By Josh Gowan
I could certainly get used to these 60 degree nights! I’m not sure when the last “early fall” was, but according to the extended forecast the cool nights are here to stay! The fishing reports have started pouring in, and I attended a great event this weekend, so let’s get to it.
The 15th annual Fatherhood First fishing event was held at Combs Lake in Kennett, Mo.
The MBRC, or Missouri Bootheel Regional Consortium, was the primary force behind this event, but it could not have happened without Dunklin County Conservation Agent Eric Heuring, whose been involved for the last 10 years, along with his band of helpers. Aside from the MBRC, there were Conservation Agents from five bootheel counties, along with supervisor Trent Lane, the Corp of Engineers, the National Guard, several divisions of the MDC, the Quality Deer Management Association and more. An archery range for the kids was hosted by Pemiscot County Conservation Agent Brian Sheldon and David Mosby, president of the QDMA from Green Outdoors in Kennett. Fisheries biologist Salvador Mondragon is in charge of Combs Lake, and was there identifying fish for the kids.
I know this is a big list of people for a bootheel event, but with over 500 people attending, everyone stayed very busy! The MDC had two of their boats there and were giving boat rides. It was impossible to know how many kids caught their first fish or had their first boat ride, but it was a lot! Every kid in attendance received a t-shirt and a new fishing pole, around 300 total!
They moved around 180 kids through the archery portion of the event, almost all shooting a bow for their first time! Everyone was fed and I can’t put a number on the smiling faces I saw, both from the attendees and the volunteers! Conservation Agent Eric Heuring said “I just can’t emphasize how important it is to the department to introduce kids to fishing and archery and get them out enjoying the outdoors and taking an active role in conservation. Hopefully the kids participating with their parents will build on something they can continue to do in the future.” I couldn’t agree more.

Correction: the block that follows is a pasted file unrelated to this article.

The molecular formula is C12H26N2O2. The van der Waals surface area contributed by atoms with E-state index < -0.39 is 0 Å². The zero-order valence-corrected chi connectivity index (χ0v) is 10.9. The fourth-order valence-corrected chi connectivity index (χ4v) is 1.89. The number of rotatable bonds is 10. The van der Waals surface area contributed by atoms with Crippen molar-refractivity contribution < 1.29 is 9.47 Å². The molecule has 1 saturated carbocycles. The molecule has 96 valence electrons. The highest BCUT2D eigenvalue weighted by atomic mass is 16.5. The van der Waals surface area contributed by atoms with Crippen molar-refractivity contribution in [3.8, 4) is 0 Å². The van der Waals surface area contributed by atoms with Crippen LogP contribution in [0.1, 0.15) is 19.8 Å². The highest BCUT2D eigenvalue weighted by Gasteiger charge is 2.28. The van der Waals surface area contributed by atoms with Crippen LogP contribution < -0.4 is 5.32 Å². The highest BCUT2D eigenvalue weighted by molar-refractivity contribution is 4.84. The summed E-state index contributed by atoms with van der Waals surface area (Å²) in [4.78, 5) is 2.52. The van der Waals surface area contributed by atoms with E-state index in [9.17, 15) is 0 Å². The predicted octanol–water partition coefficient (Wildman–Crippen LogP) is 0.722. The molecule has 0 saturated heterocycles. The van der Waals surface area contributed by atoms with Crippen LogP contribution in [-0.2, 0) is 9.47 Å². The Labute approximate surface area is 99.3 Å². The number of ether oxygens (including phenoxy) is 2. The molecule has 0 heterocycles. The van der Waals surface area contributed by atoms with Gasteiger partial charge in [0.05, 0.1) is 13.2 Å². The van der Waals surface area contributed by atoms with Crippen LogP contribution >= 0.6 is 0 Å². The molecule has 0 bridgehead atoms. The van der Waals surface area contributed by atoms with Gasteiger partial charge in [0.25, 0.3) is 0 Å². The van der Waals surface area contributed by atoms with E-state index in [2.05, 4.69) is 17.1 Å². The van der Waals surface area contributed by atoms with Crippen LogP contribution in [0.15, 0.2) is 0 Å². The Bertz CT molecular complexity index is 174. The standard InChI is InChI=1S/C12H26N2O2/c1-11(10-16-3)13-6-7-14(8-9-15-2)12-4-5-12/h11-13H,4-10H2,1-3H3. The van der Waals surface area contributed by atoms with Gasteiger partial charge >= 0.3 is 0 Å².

I spent the morning walking the bank and assisting the anglers any way I could, mostly by tying on tackle, untangling lines, and baiting hooks.
There are very few things in life as enjoyable as seeing a child’s face as they reel in their first fish! All the agencies involved did an outstanding job, and it’s nice to see some tax dollars doing something worthwhile for a change!
The catfish on the Mississippi River have not slowed down a bit. Now that the river is back on the fall and the muddy water has cleared up a bit, fishermen up and down the river are catching catfish from deep holes to shallow sandbars.
One thing that has changed over the past week, is that the backwater holes behind the levee are finally turning out some good crappie. The river got back up and fell fast, which may have replenished the holes. On the other hand, the fish may have been there all along, and this cool weather is doing the same thing to those fish that it’s doing to the fish in the area lakes.
For the past few weeks I’ve been getting more and more reports of crappie being caught at Reelfoot.
Reelfoot is generally very tough in the summer, but the cool nights are turning the fish on earlier than usual. I’ll be over there in a few weeks to see for myself. The catfishing is unbelievable right now. I saw a picture with Jeff Riddle with enough catfish to feed an NFL team!
Dove season is just a few weeks away, and my wife is adamant about me bringing home a limit of delicious little symbols of peace! What kind of husband would I be if I didn’t do my best to make her happy! Hopefully we’ll have some crops out down here so we’ll have something to hunt!
I’m always in need of pictures or event information, just email me at email@example.com.
Josh M. Gowan, Outdoors Writer, Crappie Angler Magazine, www.joshgowanoutdoors.com